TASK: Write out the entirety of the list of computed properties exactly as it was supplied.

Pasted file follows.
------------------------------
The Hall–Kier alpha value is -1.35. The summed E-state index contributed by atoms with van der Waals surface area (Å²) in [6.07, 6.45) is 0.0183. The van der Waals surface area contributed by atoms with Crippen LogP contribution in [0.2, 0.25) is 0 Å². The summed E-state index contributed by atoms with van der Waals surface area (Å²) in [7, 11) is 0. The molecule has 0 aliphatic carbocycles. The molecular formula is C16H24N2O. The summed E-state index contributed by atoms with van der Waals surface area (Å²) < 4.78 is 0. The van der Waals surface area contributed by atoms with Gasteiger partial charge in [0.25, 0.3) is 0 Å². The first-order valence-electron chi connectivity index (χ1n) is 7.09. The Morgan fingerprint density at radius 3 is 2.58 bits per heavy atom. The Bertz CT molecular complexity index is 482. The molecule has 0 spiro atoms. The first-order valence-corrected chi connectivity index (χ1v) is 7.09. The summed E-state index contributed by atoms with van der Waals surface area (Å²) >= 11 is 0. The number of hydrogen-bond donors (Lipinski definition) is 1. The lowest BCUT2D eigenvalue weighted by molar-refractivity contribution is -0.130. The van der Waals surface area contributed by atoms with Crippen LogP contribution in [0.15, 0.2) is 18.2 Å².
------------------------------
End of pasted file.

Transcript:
The Hall–Kier alpha value is -1.35. The summed E-state index contributed by atoms with van der Waals surface area (Å²) in [6.07, 6.45) is 0.0183. The van der Waals surface area contributed by atoms with Crippen LogP contribution in [0.2, 0.25) is 0 Å². The summed E-state index contributed by atoms with van der Waals surface area (Å²) in [7, 11) is 0. The molecule has 0 aliphatic carbocycles. The molecular formula is C16H24N2O. The summed E-state index contributed by atoms with van der Waals surface area (Å²) < 4.78 is 0. The van der Waals surface area contributed by atoms with Gasteiger partial charge in [0.25, 0.3) is 0 Å². The first-order valence-electron chi connectivity index (χ1n) is 7.09. The Morgan fingerprint density at radius 3 is 2.58 bits per heavy atom. The Bertz CT molecular complexity index is 482. The molecule has 0 spiro atoms. The first-order valence-corrected chi connectivity index (χ1v) is 7.09. The summed E-state index contributed by atoms with van der Waals surface area (Å²) >= 11 is 0. The number of hydrogen-bond donors (Lipinski definition) is 1. The lowest BCUT2D eigenvalue weighted by molar-refractivity contribution is -0.130. The van der Waals surface area contributed by atoms with Crippen LogP contribution in [0.15, 0.2) is 18.2 Å².